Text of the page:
Inspiration also comes from other artists, listening to music and my imagination. When I get an idea, I search for it online and if I can’t find it, it just gives me the push to be the first one to make it, document it and share it for others.

BA: Do you have any artist that you admire or inspire your own work? Whom might they be?
RP: My biggest inspiration is Eric Lowther from Haunted Overload in New Hampshire. He and his team build enormous props, breathtaking scenes and over the top structures. It is otherworldly. I also look up to a lot of the designers doing these massive stage builds at places like EDC or the installation artists at Burning Man and all the other beautiful festivals around the world. I love what has happened to the rave scene. The art being produced is absolutely mind blowing.

BA: What do you believe is integral to being an artist?
RP: Having a passion for what you are doing, constantly wanting to improve yourself and your artistry. To always be humble, learn from others, share, love and truly enjoy creating. Whatever medium it is. Just enjoy yourself, that’s what life is all about!

BA: Throughout your career, what has been a seminal experience or moment for you?
RP: I had some life changing moments back in the day when I used to visit Twilo in New York city for the Sasha and Digweed residency. Their décor and lighting design was so out of this world that I never saw visual production the same again. It influenced me for many years. Recently, I would say it has been Big Dub Festival. That place is just magical. My most recent pirate ship installation is probably my favorite build of all time. I keep doubting myself before builds like that but then it all works out and I exceed all my expectations. It definitely keeps me going.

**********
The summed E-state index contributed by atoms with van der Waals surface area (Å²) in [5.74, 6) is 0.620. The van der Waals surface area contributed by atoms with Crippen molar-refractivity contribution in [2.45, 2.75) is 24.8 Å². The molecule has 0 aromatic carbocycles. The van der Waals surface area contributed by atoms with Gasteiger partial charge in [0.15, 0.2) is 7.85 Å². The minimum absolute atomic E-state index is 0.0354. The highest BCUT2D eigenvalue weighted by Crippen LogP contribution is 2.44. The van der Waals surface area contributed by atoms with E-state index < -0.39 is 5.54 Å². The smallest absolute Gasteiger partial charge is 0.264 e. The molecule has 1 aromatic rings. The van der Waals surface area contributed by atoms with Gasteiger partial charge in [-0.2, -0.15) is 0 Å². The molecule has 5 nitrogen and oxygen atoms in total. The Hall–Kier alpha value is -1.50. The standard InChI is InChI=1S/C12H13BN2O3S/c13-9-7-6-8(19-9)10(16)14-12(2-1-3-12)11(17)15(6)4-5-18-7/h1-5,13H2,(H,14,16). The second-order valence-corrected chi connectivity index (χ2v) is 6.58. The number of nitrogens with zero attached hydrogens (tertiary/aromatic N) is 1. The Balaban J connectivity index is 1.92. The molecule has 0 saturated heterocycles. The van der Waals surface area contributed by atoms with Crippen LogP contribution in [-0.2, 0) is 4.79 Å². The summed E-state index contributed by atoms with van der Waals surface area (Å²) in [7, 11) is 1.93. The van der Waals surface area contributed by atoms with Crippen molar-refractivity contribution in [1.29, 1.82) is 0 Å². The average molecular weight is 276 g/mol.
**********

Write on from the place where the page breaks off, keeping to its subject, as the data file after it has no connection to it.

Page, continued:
BA: What is your favorite art piece you have created?
RP: My giant mushrooms. Those were super challenging to figure out how to make, but they are still awesome every time I turn them on. If only I could fit them in my house.

BA: Your website tagline states, “Don’t forget to stop and eat the roses”. Can you explain the meaning behind this?
RP: Right, so back in 2005, shortly after I stopped freelancing for special events, I got a full time job as a creative director and home staging designer at a real estate firm. I was commuting an hour in traffic daily, had a small child, a new mortgage, lots of bills and an absurd amount of stress. I felt like my soul was dying. I was miserable. I couldn’t handle it all, so I quit my job, moved to a farm in West Virginia and decided to get crafty again. I started the blog as a way to share my designs and builds. The name came from a Far Side cartoon of a cow giving a rose to his cow friend telling him to always make sure he stops to eat the roses. It’s clearly a play on words, but it resonated with me to always go after what makes you happy in life, even if it means going against the grind that we are all programmed to do. For an artist, that’s pretty important. Art comes from a free mind, one that always stops to smell, or for cows, eat the roses. You know? You cannot create in a closed, programmed, environment. Free thy self!

BA: Professionally and/or personally, what are your goals as an artist?
RP: To get the job done and always go above and beyond my client’s expectations. To create beautiful environments for people to enjoy. To open minds and show people something unexpected, amazing, life changing, eye opening and awe inspiring. And to always learn and be better than I was before.